A nuclear reactor built by a Wyoming teenager isn't enough for a science fair that disqualified him from their competition. Fair officials did not censure the teen for building the fusion reactor, but for entering too many science fairs in the wrong order.
Conrad Farnsworth, an 18-year-old from Newcastle, Wyoming, built the reactor in his father's garage. He ordered some parts online, and traded for other parts he needed. Farnsworth is one of only about 15 students to have ever created such a device, and the first from the Equality State.
Farnsworth's goal - one he had worked toward for four years - was to enter the Intel International Science and Engineering Fair. Rules of the competition allow students to participate in just one regional science fair and later, one larger event, like a state-wide competition in order to qualify.
Students from Newcastle High School usually start with the University of Wyoming state-wide event and then go on to compete in a regional competition held in Rapid City, South Dakota. Farnsworth entered both events, qualifying for the Intel event during the South Dakota competition.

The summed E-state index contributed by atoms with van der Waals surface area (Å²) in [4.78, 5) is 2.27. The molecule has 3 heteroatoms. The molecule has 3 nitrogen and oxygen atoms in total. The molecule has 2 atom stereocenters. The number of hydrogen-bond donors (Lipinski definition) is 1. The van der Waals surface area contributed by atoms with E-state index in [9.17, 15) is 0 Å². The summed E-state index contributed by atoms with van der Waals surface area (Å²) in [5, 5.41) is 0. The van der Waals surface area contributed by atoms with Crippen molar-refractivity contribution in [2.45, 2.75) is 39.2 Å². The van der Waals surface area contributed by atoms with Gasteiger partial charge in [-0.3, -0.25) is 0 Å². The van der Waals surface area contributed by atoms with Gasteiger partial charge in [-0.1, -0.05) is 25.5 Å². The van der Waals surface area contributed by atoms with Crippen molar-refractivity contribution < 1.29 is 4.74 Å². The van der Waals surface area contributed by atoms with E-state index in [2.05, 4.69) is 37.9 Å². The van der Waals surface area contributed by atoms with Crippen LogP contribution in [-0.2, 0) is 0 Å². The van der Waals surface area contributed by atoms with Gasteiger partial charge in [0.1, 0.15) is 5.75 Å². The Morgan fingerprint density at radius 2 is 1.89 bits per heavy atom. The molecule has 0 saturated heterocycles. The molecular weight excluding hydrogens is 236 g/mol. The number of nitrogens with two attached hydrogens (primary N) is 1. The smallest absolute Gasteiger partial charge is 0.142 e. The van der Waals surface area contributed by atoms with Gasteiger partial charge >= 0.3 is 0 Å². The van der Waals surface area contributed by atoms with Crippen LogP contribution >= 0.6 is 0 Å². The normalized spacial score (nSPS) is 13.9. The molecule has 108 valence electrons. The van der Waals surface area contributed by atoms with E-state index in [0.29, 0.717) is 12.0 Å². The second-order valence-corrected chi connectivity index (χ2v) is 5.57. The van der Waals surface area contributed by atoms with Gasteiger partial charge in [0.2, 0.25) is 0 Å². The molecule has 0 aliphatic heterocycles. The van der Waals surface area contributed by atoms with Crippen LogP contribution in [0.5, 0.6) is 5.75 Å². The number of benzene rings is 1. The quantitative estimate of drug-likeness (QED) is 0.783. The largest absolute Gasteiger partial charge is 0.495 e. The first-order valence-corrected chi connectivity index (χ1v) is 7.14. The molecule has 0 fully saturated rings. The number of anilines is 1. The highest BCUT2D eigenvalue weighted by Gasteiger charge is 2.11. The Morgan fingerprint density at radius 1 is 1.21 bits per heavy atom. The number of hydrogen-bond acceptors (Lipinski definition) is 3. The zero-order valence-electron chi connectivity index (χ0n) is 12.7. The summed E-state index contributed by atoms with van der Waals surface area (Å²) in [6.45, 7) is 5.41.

The high school, which sits just a few miles from the South Dakota border, has been sending students to both competitions for years, but this is the first time on of their pupils would have made into the Intel fair. None of his teachers knew the rule limiting qualifying events existed.
"The South Dakota fair is close and gives our kids another opportunity to present their work. I think that was some of our motivation, and it did give our kids another chance to qualify," Doug Scribner, a science teacher at Farnsworth's high school, said.
Because Farnsworth entered both qualifying events, and in the wrong order, the director of the fair, Annie Bergman, reported Farnsworth, and disqualified the teen from the International competition. Her contract was later not renewed by the University of Wyoming who sponsored the event, as officials deemed that she had acted outside her authority.
"It's frustrating having four years to get to a single point go down the drain. It's a science fair. Seriously, aren't they supposed to be promoting science and not bureaucracy?" Farnsworth said.
The student graduated high school this year and will be attending the South Dakota School of Mines.